On the page, “The Basic Project Management Process” I introduced project planning as the second step of the basic project management process. This page expands on that information and follows on from “Project Initiation: Getting a Project Started”.
The overall goal of the project planning phase is to find out:
- Can the project be completed?
- Will the project create value for the organization?
Obviously, no one can be 100% sure of this until the project has completed. Surprises can happen at any time! But, a properly planned project will have fewer surprises during execution and is far more likely to complete successfully. This is the reason that most books on project management concentrate on the planning phase.
The major tasks, which project planning needs to cover, are:
- Identify the tasks that need to be done to deliver the expected project result.
- Create a project plan
- Decide, based on the plan, if the project will create value
Project Planning, Step 1:
What Needs to Be Done to Deliver the Expected Project Result?
Having read the section on “clarifying the goals of the project”, you may wonder why we need to include the step “find out what needs to be done to deliver the expected project results” in the project planning phase. During initiation, the overall goal of the project will have been defined. It is now the job of the planning team to identify all the tasks that are necessary to achieve that goal.
In my opinion, the easiest way of identifying all the tasks necessary is to use a WBS (Work Breakdown Structure). [I will add an additional page on the WBS later.] A WBS helps by starting with the major goals of the project and splitting each goal into smaller work packages. This is then repeated as often as necessary until the necessary level of detail has been reached.
When is a Work Package Small Enough?
My guidance for work packages is that:
For each work package, you will need to know what resources (people, machinery, workspace, money, etc.) that you will need. Once you know the resources that will be required, you will need to check that they can be made available to the project team.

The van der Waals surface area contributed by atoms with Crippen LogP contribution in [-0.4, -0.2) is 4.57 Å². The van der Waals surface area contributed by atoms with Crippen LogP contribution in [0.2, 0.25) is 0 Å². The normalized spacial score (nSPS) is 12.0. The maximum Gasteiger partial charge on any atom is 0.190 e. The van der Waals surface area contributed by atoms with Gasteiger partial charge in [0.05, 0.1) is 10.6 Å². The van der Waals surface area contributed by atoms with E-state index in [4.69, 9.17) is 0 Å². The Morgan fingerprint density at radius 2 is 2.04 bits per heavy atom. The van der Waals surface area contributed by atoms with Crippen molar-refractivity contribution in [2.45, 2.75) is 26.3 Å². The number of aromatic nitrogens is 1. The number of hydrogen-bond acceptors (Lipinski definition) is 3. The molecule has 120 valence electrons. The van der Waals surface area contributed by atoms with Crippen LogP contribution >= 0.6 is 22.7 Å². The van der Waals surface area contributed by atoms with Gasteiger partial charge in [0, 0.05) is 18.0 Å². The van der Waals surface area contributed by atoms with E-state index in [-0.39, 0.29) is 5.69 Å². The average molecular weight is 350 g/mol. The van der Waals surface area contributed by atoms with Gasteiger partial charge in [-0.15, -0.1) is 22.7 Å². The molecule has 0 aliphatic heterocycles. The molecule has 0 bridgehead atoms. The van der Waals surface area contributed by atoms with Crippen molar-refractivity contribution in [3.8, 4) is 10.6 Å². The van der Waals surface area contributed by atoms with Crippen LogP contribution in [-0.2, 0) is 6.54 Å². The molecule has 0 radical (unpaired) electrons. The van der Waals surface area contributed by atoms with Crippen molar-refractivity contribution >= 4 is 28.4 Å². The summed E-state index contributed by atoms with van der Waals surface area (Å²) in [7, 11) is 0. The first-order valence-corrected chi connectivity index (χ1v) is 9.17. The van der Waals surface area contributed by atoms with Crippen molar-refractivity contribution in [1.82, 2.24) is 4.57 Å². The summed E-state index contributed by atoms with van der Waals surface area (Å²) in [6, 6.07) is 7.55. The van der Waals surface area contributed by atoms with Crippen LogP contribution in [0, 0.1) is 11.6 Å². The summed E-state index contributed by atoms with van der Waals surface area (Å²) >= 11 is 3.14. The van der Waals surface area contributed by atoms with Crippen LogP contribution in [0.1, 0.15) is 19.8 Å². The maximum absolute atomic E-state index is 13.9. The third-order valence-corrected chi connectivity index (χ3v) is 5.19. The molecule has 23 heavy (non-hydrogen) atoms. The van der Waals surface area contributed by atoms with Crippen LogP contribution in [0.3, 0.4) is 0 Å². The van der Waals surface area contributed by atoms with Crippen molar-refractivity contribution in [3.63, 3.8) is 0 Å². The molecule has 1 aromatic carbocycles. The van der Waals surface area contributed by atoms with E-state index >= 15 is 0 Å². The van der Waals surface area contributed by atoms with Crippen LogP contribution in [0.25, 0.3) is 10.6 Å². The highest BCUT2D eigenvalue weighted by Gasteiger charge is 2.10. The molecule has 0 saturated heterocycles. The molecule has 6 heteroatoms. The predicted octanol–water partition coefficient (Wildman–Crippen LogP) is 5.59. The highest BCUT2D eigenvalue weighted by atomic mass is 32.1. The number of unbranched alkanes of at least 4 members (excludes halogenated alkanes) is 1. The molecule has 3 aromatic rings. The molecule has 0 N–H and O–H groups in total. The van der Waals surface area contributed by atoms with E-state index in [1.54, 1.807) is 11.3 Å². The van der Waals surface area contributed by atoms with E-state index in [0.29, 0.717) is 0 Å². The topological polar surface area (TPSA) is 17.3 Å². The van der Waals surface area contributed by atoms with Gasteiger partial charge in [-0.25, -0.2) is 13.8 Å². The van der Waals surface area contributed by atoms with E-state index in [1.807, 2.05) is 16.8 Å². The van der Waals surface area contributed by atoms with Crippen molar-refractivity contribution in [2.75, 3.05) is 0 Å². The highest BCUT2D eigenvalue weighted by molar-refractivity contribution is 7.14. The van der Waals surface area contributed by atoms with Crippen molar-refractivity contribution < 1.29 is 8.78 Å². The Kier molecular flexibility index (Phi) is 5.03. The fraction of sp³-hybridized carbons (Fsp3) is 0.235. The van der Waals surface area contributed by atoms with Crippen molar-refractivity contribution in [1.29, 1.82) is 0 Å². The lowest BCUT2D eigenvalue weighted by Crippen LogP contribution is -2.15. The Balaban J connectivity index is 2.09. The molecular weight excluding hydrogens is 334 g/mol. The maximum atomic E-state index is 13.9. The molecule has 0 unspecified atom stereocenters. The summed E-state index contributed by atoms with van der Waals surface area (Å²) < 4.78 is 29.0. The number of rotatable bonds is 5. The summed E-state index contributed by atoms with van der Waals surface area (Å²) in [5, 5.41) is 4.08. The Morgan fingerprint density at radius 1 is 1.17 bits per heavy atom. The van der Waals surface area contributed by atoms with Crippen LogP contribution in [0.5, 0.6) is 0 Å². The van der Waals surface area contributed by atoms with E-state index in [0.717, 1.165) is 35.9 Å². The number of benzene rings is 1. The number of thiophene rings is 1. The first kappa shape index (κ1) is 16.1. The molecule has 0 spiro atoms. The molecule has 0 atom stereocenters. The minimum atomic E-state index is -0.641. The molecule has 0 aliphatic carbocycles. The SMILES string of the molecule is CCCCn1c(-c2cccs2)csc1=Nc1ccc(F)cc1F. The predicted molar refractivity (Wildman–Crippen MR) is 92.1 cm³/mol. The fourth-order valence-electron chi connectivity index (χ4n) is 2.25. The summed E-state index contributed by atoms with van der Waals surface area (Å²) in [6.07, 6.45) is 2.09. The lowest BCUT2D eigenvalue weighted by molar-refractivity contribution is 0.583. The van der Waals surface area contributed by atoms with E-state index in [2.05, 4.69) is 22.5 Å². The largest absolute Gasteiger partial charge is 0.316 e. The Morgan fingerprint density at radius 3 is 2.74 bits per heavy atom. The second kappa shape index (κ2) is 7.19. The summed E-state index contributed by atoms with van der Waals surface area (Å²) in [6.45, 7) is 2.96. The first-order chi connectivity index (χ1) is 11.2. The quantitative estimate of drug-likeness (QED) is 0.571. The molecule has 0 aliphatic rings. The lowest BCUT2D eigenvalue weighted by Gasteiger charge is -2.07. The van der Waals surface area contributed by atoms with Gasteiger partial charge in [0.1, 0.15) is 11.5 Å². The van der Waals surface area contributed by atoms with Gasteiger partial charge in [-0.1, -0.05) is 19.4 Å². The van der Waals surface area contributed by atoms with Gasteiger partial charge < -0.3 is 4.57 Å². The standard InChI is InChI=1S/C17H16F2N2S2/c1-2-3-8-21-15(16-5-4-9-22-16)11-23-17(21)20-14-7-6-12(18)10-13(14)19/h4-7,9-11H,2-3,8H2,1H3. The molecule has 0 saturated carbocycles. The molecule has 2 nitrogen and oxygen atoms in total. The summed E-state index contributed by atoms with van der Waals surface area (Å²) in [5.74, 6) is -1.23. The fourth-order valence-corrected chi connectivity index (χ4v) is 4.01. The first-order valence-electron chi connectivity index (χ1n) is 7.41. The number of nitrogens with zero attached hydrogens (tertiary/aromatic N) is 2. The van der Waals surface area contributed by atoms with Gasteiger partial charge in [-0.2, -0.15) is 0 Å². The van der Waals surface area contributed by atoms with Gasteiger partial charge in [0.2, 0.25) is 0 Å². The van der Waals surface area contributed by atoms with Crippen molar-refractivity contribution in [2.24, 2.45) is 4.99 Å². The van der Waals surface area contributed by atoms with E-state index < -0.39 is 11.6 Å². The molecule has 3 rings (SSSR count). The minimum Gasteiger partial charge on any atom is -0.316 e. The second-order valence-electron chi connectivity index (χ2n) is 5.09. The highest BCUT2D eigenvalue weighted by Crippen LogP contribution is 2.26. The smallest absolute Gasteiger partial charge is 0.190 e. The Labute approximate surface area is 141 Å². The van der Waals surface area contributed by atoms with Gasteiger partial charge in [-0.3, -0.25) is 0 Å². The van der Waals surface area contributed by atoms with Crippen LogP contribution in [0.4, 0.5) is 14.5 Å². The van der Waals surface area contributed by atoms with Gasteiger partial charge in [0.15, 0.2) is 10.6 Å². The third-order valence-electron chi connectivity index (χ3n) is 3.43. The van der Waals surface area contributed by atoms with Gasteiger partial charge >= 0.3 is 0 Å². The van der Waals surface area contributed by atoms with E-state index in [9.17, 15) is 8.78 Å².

Project Planning, Step 2:
Create a Project Plan
A project plan is made up of several parts. Some large projects have a large number of plans to cover all sorts of details. Very small projects may only use a bare minimum of project planning. A project plan should include at least the following parts:
|A delivery schedule||The delivery schedule will tell you when each work package is expected to complete. By doing so, it will tell you when the project goals will be reached and the project is expected to complete.
The delivery schedule is of little value without a resource plan. (See below.)
|A resource plan||The resource plan tells you which resource the project will need at any one time. If a resource is not available at the scheduled time, then the work package will need to be rescheduled for a time when the resource is available.|
|A communication plan||The communication plan will tell you:
|A risk mitigation plan||The risk mitigation plan tells you which risks the project team have considered and how the project team plans to deal with that risk.|
Project Planning, Step 3
Based on the Plan, Will the Project Create Value?
There is no point in moving a project from the planning phase to the execution phase if the project cannot be completed or if there is no benefit to the organization in completing the project. At the end of the planning phase, it should be possible to confirm that:
- The resources (people, machinery, workspace, funding), which are necessary to complete the project, are available.
- The benefit to the organization in completing the project is higher than the cost of completing the project.
If the necessary resources are not available and cannot be sourced, then the project will fail. Any further investment in the project would create a loss. In this case, the project should be cancelled.
If the benefit to the organisation in completeing the project is higher the proejct costs, then the project will create value for the organization.
Based on the available information, the project sponsor will decide if the project will create value and should be completed as planned.
Read the page, “Project Execution and Monitoring: Getting the Work Done!“, for information on the next phase of the basic project management process.